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Tuesday, May 3, 2016

Judge gets tough on those skipping court session

Wednesday, January 9, 2013

Just as it has since last September, the Jan. 3 session of Fulton County Circuit Court was a frustrating one for Judge Tim Weaver, and many of the defendants appearing before him.

Public Defender

Problem

The first case called involved a hearing on a request to revoke David Kingston's probation.

Public defender Jim Pedigo told the judge he was not ready to proceed, because he had just gotten notice the day before that he was needed to stand in as public defender for the Jan. 3 session.

Pedigo, a retired public defender, has been serving as a "fill in" since Public Defender John Russo resigned in September to take a public defender post in Baxter County, where he lives. While Pedigo represents clients making their initial appearances, evaluates new public defender requests and handles plea agreements, he does not handle cases set for trial or argue motions.

Judge Weaver said in December that, in his 10 years on the bench, he has dealt with about seven public defenders who serve clients in Fulton and Izard Counties. Most do not stay long because they live long distances from the area.

On Jan. 3, case after case was passed to the Monday, Feb. 4 session, as Pedigo indicated he was not familiar with a particular case or was not prepared ready to proceed.

One defendant, Adam Waller, who has been in the Fulton County Jail since August, spoke out from his seat with fellow prisoners when told his request for a bond reduction hearing would have to be delayed until next month.

Waller, who is being held on a $50,000 bond for terroristic threatening, said, if his bond could be lowered to $25,000, he could get out of jail to enter a treatment program.

When a mental health evaluation was mentioned, Waller said he had already had one and he is tired of sitting in jail when he could be getting help.

"I would love to give you a trial today," Judge Weaver responded. "The Public Defender Commission has been in shambles. We have had no public defender here since September."

Weaver then repeated something he said several times as he heard cases, "We should have someone (a public defender) by then (the February session) "from what I've heard the past couple of days."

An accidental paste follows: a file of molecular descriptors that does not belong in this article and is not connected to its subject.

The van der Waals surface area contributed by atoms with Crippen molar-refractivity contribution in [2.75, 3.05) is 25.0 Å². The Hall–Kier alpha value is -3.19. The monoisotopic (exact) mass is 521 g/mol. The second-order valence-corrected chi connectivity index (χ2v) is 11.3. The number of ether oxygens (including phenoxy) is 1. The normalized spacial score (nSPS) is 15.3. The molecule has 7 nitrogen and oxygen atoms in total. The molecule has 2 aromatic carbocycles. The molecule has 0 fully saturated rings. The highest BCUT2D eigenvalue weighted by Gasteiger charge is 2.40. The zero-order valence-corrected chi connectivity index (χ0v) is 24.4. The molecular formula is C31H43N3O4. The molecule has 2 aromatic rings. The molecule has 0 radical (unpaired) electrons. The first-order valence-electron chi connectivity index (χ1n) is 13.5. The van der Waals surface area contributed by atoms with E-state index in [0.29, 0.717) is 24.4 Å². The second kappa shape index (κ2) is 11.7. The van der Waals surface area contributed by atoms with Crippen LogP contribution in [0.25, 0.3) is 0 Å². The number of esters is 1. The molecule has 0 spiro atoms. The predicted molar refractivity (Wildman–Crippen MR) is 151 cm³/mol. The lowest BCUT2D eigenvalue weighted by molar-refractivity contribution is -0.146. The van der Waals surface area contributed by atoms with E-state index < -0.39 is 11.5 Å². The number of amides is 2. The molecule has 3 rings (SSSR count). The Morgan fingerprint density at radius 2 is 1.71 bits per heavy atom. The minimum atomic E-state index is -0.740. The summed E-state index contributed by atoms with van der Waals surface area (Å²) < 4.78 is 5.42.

On Monday, Jan. 7, Judge Weaver told The News a new public defender was present for that day's criminal court session in Izard County. The new public defender is Scott Stalker, a long-time Batesville attorney, who is to begin handling Fulton County cases on Monday, Feb. 4.

No Shows

Judge Weaver had more than the lack of a public defender to be upset about at the Jan. 3 session.

Two of the first four defendants called to appear before him were not in the courtroom. It was the start of a trend that caused Weaver to go beyond his normal order that a "Failure to Appear" warrant be issued for defendants who do not show up for court.

"Since so many people are deciding no to show, I'm going to start revoking bonds," Weaver said from the bench. "I'll let them sit in jail until trial."

After issuing Failure to Appear warrants and orders to revoke bonds for several defendants, Weaver added, "Sheriff, you're going to have standing room only (in the jail) when you get all these folks."

During a recess, representatives of bond companies got busy trying to contact their clients who had not appeared in court.

When court went back into session about an hour later, five AWOL defendants were present.

Judge Weaver questioned each defendant about why they were late to court. Saying, "I get suspicious when people are late," the Judge ordered that each defendant take a drug test.

Three of the five admitted, up front, that they had used drugs ranging from alcohol to marijuana to methamphetamine.

"This doping and being on bond has got to stop," a frustrated Judge Weaver said.

"Look around you. See what it's done to your lives."

One defendant, Jessica Shamblin, who had admitted to marijuana use while out on bond, also tested positive for amphetamines and was told to sit with other prisoners as she was going to be jailed and, as the court session wore on, three others were told they were going to be jail for a few days for violating the conditions of their bond.

Cases Settled

Several cases were settled at the Jan. 3 session.

David Christopher Youngblood, 29, was sentenced to a total of 120 months in the Arkansas Department of Correction after he pleaded guilty to a theft of property charge that dates back to April of 2011. That charge involved the theft of guns from a home in Camp where an unsolved arson fire occurred. Youngblood also pleaded guilty to a more recent gun theft in October of 2012 and being a felon in possession of a firearm. Youngblood's sentence will run concurrent with a federal prison sentence.

Lynsay Anne Henry, 29, was sentenced to 60 months in the Arkansas Department of Correction after pleading guilty to Residential Burglary, Theft of Property, and Theft by Receiving. The sentence will be served concurrent with a federal prison sentence.

Kellyn Jo Smoot, 28, was placed on 36 months of probation after pleading guilty to possession of a controlled drug, and attempting to smuggle the drug into the Fulton County Jail. Smoot was arrested after trying to hide the drug Alprazolam inside stationary she asked a jailer to give an inmate. Smoot must pay $2,945 in fines and court costs.



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